A potential challenge faced by hydrogenolysis-based processes is the presence of Cl because PP/PE plastic waste is often mixed with polyvinyl chloride (PVC) even after separation. Experiments in the presence of PVC showed release of HCl above 175 °C in the presence and absence of PP/PE with a strong detrimental effect on catalyst activity. Even at 0.1 wt% PVC (Table S5), the unconverted fraction of PP increased from 27.6% without PVC, to 87.7%, and further to 96.7% with 1 wt% PVC (225 °C, 30 bar H2). For PE, the solid residue fraction increased from 39.0% without PVC, to 67.6% with 0.1 wt% PVC, and further to 93.2% with 1 wt% PVC (175 °C, 30 bar H2). Control experiments showed that the presence of HCl solution with a Cl content equal to 1 wt% PVC had a similar impact (Table S5). Therefore, the development of Cl-resistant catalysts or Cl-removal procedures from the feedstock is mandatory. Despite the lower catalytic efficiency, the presence of PVC directs the regioselectivity of hydrogenolysis towards internal C–C bond cleavage and favors branched over linear products (Table S5). This indicates that Cl at the metal surface particularly hinders the adsorption of 3C (i.e., 3C–1C and 3C–2C cleavage). We characterized the spent catalyst by scanning transmission electron microscopy/energy dispersive X-ray microscopy (STEM/EDX) and by elemental analysis to interrogate the fate of Cl. The signals of Ru and Cl in EDX overlap (Fig. S9b). Therefore, we could not identify Cl associated with Ru particles. However, we found Cl in areas with few highly disperse Ru particles (Fig. S9c and d). Thus, we surmise that Cl remains randomly distributed across the used catalyst. According to elemental analysis, a spent sample contains 0.2 wt% Cl, which suggests that 3% of the initial Cl remains in the catalyst. Most of the initial Cl is likely eliminated as HCl, which was detected, but not quantified, after the reaction.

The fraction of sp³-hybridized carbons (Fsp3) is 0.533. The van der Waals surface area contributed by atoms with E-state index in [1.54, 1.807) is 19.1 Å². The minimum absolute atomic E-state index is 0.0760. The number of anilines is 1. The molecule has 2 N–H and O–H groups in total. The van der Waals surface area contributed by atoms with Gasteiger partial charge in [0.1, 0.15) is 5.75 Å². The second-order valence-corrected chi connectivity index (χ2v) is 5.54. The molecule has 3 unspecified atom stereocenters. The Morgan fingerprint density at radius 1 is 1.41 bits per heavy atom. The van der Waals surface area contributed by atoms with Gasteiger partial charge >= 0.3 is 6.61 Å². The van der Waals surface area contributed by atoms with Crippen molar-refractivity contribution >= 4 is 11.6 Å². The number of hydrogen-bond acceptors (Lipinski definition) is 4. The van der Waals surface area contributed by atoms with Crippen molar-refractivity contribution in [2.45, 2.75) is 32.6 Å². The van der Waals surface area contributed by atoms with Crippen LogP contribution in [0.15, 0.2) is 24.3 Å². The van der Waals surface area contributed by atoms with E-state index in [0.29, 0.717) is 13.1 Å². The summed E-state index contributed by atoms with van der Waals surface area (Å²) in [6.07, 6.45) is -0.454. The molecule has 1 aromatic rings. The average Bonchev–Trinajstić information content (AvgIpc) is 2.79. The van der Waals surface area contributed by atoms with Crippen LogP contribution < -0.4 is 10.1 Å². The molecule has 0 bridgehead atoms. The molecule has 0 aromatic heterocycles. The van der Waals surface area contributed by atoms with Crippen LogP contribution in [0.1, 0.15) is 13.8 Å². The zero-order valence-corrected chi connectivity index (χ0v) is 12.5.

4. Conclusions